The COVID-19 pandemic has deepened the effects of socioeconomic status (SES) and wellbeing (WB) on students’ academic achievement, particularly in developing countries; thus, it becomes necessary to understand the nature of these concurrent relationships. This study aimed to explore the relationships between SES, WB and academic achievement, based on the data from the Programme for International Student Assessment (PISA) in 2018 within the Turkish context. In this cross-sectional study, we used hierarchical multiple linear regression analysis to explore how the independent variables predicted academic achievement in blocks based on data from 6890 students attending 186 schools. The study revealed that the model, including the independent variables, predicted students’ achievement in reading, mathematics and science; however, the prediction level of demographic factors and domains of WB were very low, while SES had the highest prediction level. The results offer insights into the predictors of academic achievement and educational inequalities in the context of a developing country.
This study aimed to verify the different effects of peer support on academic hatred depending on the levels of teachers’ academic pressure. Additionally, we examined the effects of academic hatred on academic burnout and engagement by applying the job demand-resources (JD-R) model. Data were collected from 43 classes at 8 high schools (N = 1015, 94.2% response rate, 57.3% women) in South Korea. The results of a multigroup analysis were as follows: (1) peer support served as an important resource in classrooms experiencing high teachers’ academic pressures; (2) peer support directly affected academic burnout and engagement, and reduced academic hatred; and (3) reduced academic hatred served as a mediator for lower burnout rate and increased engagement.
Adolescents with emotional and behavioural disorders (EBD) continue to struggle in the school environment. They may have difficulty connecting to their school environment as their engagement in challenging behaviour may have led to frequent school removal and high rates of school dropout, resulting in a breakdown of their school connectedness. The purpose of this study was to evaluate levels of school connectedness for adolescents with EBD attending self-contained classrooms and compare them to adolescents in general education. The School Connectedness Questionnaire (SCQ), measuring school bonding, school attachment, school engagement, and school climate, was administered to 50 students with EBD and to 50 general education students (n = 100). A multivariate analysis of variance (MANOVA) was conducted. The results indicated that of the four domains of school connectedness, students with EBD reported significantly higher levels of school climate. These youth also reported significant differences on four specific items representing three of the four construct domains. The results indicate that adolescents with EBD may experience school differently. Researchers should continue to examine specially designed programs for students with EBD that emphasise explicit behavioural and academic expectations and social and emotional skill development and its impact on school connectedness for adolescents with EBD.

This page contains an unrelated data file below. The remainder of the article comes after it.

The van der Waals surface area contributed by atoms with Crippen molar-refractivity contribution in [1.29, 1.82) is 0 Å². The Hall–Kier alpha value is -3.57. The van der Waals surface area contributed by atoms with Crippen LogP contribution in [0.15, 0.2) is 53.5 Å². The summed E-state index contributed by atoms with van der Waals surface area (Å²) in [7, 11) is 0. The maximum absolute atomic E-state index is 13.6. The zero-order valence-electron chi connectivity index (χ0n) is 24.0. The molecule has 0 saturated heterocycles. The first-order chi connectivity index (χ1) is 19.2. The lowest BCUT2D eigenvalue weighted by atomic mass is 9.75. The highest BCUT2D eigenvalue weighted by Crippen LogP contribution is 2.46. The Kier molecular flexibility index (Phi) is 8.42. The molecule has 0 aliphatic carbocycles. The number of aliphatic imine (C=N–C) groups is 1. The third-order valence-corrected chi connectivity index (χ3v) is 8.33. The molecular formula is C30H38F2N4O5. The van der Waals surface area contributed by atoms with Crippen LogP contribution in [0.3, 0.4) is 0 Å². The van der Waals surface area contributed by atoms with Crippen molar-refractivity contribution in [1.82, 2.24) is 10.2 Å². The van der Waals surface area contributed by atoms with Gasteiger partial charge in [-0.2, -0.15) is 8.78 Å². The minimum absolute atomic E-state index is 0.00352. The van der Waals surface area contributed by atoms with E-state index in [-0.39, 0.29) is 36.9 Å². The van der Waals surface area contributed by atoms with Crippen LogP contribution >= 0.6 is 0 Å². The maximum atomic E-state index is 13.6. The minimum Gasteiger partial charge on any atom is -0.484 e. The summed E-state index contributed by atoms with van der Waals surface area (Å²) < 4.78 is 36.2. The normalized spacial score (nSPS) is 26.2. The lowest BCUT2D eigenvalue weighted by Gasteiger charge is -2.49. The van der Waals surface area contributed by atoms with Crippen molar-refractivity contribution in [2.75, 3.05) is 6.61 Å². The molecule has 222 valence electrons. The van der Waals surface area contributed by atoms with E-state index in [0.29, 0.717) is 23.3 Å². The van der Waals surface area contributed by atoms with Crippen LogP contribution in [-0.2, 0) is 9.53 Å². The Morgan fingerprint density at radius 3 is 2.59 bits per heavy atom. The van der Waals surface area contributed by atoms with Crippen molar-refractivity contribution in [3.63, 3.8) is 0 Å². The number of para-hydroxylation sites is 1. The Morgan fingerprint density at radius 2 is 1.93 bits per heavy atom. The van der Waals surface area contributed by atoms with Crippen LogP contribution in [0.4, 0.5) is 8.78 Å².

Today’s children are born into a climate crisis and are increasingly exposed to its effects. Eco-anxiety is an emotional response to climate crises. Numerous recent studies have shown that the prevalence of eco-anxiety is increasing among children. School counsellors are uniquely positioned to lead educators, parents, and students on how eco-anxiety can be addressed within schools. However, this phenomenon has not yet received attention in the school counselling literature. This conceptual article aims to convey the importance of school counsellors’ knowledge and consciousness of the relationship between ecological crises and mental health and to discuss their roles in schools in this context.
In India, school psychology is an emerging field of study. The Central Board of Secondary Education (CBSE) has mandated the appointment of school counsellors to boost mental health through counselling, life-skills education, and career guidance. In the present study, the school counsellor implemented a five-minute meeting to quickly interact with students to promote their wellbeing. Using universal sampling, data were collected from 78 students using a Google survey form at one of the leading private schools in Meerut city of Uttar Pradesh State, India. The findings of the study indicated an improvement in the personal-social and school-career domains of students’ wellbeing. Approximately 72% of students reported being happy, and 58% shared being friendly (personal-social domain). Nearly 68% of students reported doing well in the school (school-career domain). Moreover, 65% of students expressed willingness to meet with the counsellor. The initiative received an overwhelmingly positive response (82%), indicating that it has increased the value of support for these students. This initiative provided an opportunity for both the counsellor and students to get to know each other and allowed the counsellor to plan individual and group counselling sessions as needed. Prospective studies could employ robust methodology with a larger sample size to evaluate the effects of this initiative on mental health outcomes.